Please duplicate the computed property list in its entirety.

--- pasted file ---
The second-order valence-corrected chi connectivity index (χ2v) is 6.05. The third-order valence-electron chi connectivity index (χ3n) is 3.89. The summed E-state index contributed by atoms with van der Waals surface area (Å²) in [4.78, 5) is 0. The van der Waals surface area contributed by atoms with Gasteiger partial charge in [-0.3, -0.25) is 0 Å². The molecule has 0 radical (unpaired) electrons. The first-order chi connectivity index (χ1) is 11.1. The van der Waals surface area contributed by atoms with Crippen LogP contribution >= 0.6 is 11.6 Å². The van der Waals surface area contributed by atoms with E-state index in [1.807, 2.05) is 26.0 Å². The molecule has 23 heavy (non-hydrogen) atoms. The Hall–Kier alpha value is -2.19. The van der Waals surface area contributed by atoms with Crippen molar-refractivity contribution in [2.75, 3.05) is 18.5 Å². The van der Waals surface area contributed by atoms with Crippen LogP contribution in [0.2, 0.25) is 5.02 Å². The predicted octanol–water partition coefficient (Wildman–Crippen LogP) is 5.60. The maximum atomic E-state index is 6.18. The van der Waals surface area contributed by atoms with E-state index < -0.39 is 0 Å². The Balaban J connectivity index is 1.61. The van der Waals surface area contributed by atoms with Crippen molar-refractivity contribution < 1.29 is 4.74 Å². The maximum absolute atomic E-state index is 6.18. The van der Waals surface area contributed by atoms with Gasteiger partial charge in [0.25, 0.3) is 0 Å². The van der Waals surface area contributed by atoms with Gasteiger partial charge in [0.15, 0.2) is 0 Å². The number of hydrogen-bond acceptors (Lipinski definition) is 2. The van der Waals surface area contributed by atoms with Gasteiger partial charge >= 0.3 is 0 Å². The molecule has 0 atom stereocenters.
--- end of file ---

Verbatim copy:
The second-order valence-corrected chi connectivity index (χ2v) is 6.05. The third-order valence-electron chi connectivity index (χ3n) is 3.89. The summed E-state index contributed by atoms with van der Waals surface area (Å²) in [4.78, 5) is 0. The van der Waals surface area contributed by atoms with Gasteiger partial charge in [-0.3, -0.25) is 0 Å². The molecule has 0 radical (unpaired) electrons. The first-order chi connectivity index (χ1) is 11.1. The van der Waals surface area contributed by atoms with Crippen LogP contribution >= 0.6 is 11.6 Å². The van der Waals surface area contributed by atoms with E-state index in [1.807, 2.05) is 26.0 Å². The molecule has 23 heavy (non-hydrogen) atoms. The Hall–Kier alpha value is -2.19. The van der Waals surface area contributed by atoms with Crippen molar-refractivity contribution in [2.75, 3.05) is 18.5 Å². The van der Waals surface area contributed by atoms with Crippen LogP contribution in [0.2, 0.25) is 5.02 Å². The predicted octanol–water partition coefficient (Wildman–Crippen LogP) is 5.60. The maximum atomic E-state index is 6.18. The van der Waals surface area contributed by atoms with E-state index < -0.39 is 0 Å². The Balaban J connectivity index is 1.61. The van der Waals surface area contributed by atoms with Crippen molar-refractivity contribution < 1.29 is 4.74 Å². The maximum absolute atomic E-state index is 6.18. The van der Waals surface area contributed by atoms with Gasteiger partial charge in [0.25, 0.3) is 0 Å². The van der Waals surface area contributed by atoms with Gasteiger partial charge in [0.15, 0.2) is 0 Å². The number of hydrogen-bond acceptors (Lipinski definition) is 2. The van der Waals surface area contributed by atoms with Gasteiger partial charge >= 0.3 is 0 Å². The molecule has 0 atom stereocenters.